Heads up, photographers (and content publishers): scammers are apparently now changing the copyright ownership data on Wikipedia photographs in order to trick people who use the photos legally.
Photographer Kyle Cassidy took to Twitter yesterday to share how the scam works after being contacted by writer Eric San Juan about his photo. Eric had used a runner portrait that Kyle had shot back in January 2013 and shared on Wikipedia under a Creative Commons license.
Here’s the photo:
Eric was then contacted by someone going by the name “Aldwin Sturdivant” from Greencap Marketing, a business that provides “photographers with the tools to recover lost fees associated with unauthorized use of their work.”
Eric shared a screenshot of the actual email he received in a blog post about this scam:
Eric believed he had properly credited the photographer according to the Creative Commons license, but upon double-checking on the Wikipedia page, he found that it had been updated to say that an “Aldwin Sturdivant” had captured it… with a point-and-shoot camera.
Kyle had actually captured the photo during an outdoor shoot using off-camera lighting.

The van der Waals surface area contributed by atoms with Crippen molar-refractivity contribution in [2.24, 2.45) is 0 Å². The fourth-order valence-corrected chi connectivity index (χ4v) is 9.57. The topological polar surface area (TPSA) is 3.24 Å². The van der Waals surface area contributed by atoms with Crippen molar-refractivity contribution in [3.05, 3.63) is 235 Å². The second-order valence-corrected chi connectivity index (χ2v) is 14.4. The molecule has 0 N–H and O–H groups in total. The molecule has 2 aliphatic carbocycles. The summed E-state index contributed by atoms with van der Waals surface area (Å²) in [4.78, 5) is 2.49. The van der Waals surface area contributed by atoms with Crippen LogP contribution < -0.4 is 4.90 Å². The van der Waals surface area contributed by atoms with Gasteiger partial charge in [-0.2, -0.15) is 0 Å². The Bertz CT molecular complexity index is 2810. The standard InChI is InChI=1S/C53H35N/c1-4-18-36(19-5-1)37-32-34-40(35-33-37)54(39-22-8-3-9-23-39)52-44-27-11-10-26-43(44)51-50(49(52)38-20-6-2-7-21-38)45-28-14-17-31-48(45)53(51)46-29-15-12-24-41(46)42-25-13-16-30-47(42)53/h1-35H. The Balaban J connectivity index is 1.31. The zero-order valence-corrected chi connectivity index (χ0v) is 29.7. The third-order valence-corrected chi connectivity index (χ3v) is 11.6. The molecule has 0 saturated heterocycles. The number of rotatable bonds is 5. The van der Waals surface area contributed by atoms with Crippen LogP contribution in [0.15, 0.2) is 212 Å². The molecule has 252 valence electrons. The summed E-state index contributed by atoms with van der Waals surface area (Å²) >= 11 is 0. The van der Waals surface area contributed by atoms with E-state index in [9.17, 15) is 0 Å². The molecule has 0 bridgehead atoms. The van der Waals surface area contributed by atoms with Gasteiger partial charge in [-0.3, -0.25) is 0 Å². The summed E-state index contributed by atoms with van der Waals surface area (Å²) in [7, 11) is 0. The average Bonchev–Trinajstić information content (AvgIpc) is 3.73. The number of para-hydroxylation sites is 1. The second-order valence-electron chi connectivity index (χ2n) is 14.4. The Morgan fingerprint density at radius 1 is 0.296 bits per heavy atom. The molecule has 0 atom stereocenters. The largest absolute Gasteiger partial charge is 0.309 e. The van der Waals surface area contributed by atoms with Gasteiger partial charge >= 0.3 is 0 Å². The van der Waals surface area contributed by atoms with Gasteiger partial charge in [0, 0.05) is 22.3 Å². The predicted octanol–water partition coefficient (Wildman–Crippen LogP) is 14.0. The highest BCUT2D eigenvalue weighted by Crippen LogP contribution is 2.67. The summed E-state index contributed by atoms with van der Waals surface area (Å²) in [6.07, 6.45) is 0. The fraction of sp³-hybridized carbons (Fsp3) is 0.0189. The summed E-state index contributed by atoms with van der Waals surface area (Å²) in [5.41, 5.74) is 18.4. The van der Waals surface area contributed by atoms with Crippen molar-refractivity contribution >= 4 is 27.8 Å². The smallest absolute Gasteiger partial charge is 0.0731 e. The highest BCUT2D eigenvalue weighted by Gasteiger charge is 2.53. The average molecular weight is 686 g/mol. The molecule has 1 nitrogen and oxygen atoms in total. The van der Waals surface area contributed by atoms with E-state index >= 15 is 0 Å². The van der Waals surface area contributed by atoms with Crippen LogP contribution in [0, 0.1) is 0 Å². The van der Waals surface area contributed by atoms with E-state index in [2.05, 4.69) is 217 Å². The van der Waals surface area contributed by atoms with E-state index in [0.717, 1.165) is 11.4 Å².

Upon further investigation, it seems that “Aldwin Sturdivant” had taken “ownership” credit for a large number of photos across Wikipedia.
In a follow-up email, “Aldwin Sturdivant” asked Eric to change his credit link to an affiliate link.
“So what originally looked like a copyright trolling scam, may be more of an SEO scam. Either way, it’s a scam,” TechDirt writes. “[O]thers have pointed out that this is a common problem, with people vandalizing photo credits […] Some Wikipedia editors have been reporting and banning users for engaging in this kind of scam.”
Wikipedia CEO Katherine Maher took swift action upon hearing about this scam:
If you’re a photographer who contributes photos to the Wikimedia Commons, you should make sure you always put your ownership information in the file’s metadata, and perhaps keep an eye on your contributions to make sure no one edited the pages to take credit for your work.
Thanks for sending in the tip, Albert!